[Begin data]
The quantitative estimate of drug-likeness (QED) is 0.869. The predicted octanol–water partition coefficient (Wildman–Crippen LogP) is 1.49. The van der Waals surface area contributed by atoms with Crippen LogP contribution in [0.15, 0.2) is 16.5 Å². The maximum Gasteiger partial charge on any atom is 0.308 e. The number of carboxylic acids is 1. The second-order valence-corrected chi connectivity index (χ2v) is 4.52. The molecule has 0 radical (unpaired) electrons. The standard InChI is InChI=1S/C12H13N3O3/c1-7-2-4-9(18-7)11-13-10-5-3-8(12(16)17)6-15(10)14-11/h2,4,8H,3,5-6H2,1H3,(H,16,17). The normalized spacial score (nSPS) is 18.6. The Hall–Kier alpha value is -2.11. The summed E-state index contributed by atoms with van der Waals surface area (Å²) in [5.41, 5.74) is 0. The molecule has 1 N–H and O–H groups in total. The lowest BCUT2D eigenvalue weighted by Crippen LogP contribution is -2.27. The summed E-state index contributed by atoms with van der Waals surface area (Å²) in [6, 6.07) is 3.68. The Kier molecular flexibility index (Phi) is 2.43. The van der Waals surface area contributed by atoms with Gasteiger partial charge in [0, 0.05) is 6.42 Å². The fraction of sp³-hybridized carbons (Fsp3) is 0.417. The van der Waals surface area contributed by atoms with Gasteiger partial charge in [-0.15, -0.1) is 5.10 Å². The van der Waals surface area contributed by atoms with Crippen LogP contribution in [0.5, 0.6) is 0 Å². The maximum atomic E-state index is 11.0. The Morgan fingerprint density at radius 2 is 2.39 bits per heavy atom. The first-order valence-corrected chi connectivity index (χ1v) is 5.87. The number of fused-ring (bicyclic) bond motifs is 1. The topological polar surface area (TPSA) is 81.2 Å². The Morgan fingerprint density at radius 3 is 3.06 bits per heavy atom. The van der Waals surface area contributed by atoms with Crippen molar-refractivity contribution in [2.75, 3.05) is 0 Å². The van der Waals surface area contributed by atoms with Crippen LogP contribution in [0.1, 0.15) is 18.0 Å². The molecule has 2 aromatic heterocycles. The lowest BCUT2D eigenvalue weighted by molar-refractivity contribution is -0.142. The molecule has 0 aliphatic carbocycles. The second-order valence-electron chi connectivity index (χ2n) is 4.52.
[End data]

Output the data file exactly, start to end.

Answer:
The quantitative estimate of drug-likeness (QED) is 0.869. The predicted octanol–water partition coefficient (Wildman–Crippen LogP) is 1.49. The van der Waals surface area contributed by atoms with Crippen LogP contribution in [0.15, 0.2) is 16.5 Å². The maximum Gasteiger partial charge on any atom is 0.308 e. The number of carboxylic acids is 1. The second-order valence-corrected chi connectivity index (χ2v) is 4.52. The molecule has 0 radical (unpaired) electrons. The standard InChI is InChI=1S/C12H13N3O3/c1-7-2-4-9(18-7)11-13-10-5-3-8(12(16)17)6-15(10)14-11/h2,4,8H,3,5-6H2,1H3,(H,16,17). The normalized spacial score (nSPS) is 18.6. The Hall–Kier alpha value is -2.11. The summed E-state index contributed by atoms with van der Waals surface area (Å²) in [5.41, 5.74) is 0. The molecule has 1 N–H and O–H groups in total. The lowest BCUT2D eigenvalue weighted by Crippen LogP contribution is -2.27. The summed E-state index contributed by atoms with van der Waals surface area (Å²) in [6, 6.07) is 3.68. The Kier molecular flexibility index (Phi) is 2.43. The van der Waals surface area contributed by atoms with Gasteiger partial charge in [0, 0.05) is 6.42 Å². The fraction of sp³-hybridized carbons (Fsp3) is 0.417. The van der Waals surface area contributed by atoms with Gasteiger partial charge in [-0.15, -0.1) is 5.10 Å². The van der Waals surface area contributed by atoms with Crippen LogP contribution in [0.5, 0.6) is 0 Å². The maximum atomic E-state index is 11.0. The Morgan fingerprint density at radius 2 is 2.39 bits per heavy atom. The first-order valence-corrected chi connectivity index (χ1v) is 5.87. The number of fused-ring (bicyclic) bond motifs is 1. The topological polar surface area (TPSA) is 81.2 Å². The Morgan fingerprint density at radius 3 is 3.06 bits per heavy atom. The van der Waals surface area contributed by atoms with Crippen molar-refractivity contribution in [2.75, 3.05) is 0 Å². The van der Waals surface area contributed by atoms with Crippen LogP contribution in [0.1, 0.15) is 18.0 Å². The molecule has 2 aromatic heterocycles. The lowest BCUT2D eigenvalue weighted by molar-refractivity contribution is -0.142. The molecule has 0 aliphatic carbocycles. The second-order valence-electron chi connectivity index (χ2n) is 4.52.